Our Mission: To boldly go until we are no more!

Monday, May 20, 2024

Day 5


We have so far now spotted two ships visually (five total using AIS or RADAR). The one this morning, the 299m ‘Saga Discovery’, saw us first from a range of 10nm and hailed us on VHF channel 16. The watch thought we were flashing a distress strobe light but what he was seeing was probably our mast and sails rocking back and forth on the horizon. We chatted briefly and confirmed our AIS transponder and radio were working properly. Due to the curvature of the earth, ships are hard to spot further than six miles away from the deck of a sailboat. They are said to be ‘hull down’ because in the sailing ship days only the mast and sails would appear.

After sailing to Papeete, Tahiti with Harry in 1984, Kurt remembers a ship pulling into the harbor with mast, rigging and sails hanging from a bow anchor. Obviously the result of a collision at sea with a sailboat, this incident has forever engrained in us the discipline of keeping watch 24/7. Our Watch Commander timer is an essential piece of equipment that keeps us looking around at least every 15 minutes. One minute before time is up, a quiet beep sounds continuously warning that if the reset button is not pushed, a horrendous siren will go off and wake the whole ship. This serves two purposes: the watch will be shamed for falling asleep or the off watch will be woken up to find the watch has fallen overboard (hopefully attached with harness and tether).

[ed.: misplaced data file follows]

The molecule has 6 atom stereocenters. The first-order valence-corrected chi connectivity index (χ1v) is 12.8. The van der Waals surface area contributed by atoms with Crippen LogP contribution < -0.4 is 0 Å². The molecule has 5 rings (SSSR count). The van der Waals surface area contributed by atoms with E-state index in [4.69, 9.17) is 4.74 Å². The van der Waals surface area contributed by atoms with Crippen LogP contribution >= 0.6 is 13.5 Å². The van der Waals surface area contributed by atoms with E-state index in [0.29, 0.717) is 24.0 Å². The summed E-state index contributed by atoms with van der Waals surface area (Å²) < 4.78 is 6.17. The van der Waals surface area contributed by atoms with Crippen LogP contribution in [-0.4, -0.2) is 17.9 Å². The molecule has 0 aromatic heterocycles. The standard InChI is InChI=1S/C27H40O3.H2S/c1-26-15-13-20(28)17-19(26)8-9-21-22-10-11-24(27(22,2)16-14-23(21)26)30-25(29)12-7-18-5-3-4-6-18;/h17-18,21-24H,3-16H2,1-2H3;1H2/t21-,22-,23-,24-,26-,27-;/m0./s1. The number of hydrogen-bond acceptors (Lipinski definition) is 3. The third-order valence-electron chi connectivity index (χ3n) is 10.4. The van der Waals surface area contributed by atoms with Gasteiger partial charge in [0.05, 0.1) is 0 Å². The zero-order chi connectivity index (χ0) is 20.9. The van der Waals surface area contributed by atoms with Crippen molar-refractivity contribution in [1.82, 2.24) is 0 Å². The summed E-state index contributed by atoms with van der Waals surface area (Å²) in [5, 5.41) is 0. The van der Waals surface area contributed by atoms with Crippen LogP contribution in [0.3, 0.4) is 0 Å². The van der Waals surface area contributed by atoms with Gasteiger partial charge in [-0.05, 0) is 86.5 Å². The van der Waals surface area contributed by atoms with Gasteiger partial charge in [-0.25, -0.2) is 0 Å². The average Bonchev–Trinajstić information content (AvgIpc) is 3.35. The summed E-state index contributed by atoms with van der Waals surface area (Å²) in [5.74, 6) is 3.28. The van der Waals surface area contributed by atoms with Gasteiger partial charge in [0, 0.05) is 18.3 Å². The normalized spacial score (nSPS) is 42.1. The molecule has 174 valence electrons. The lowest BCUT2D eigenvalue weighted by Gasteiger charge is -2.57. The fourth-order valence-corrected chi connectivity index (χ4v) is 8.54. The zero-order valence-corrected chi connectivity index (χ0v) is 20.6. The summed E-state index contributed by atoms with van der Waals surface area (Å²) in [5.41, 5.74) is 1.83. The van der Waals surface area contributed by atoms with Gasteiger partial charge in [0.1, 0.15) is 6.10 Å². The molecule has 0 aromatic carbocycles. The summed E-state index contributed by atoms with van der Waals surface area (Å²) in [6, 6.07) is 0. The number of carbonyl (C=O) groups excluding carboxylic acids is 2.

Yesterday we gybed and are now sailing wing and wing on port tack. The trade winds are still not quite here (still only about 10kn winds) but we are ready for them with this rig. We are trying to conserve fuel and make it to NZ without refueling. Tonga may offer an opportunity to top up but coming alongside a wharf is such a hassel.

Our noon position on May 19, 2024 was:

27d44.9m N, 132d52.8m W

24 hr noon to noon: 157 nm

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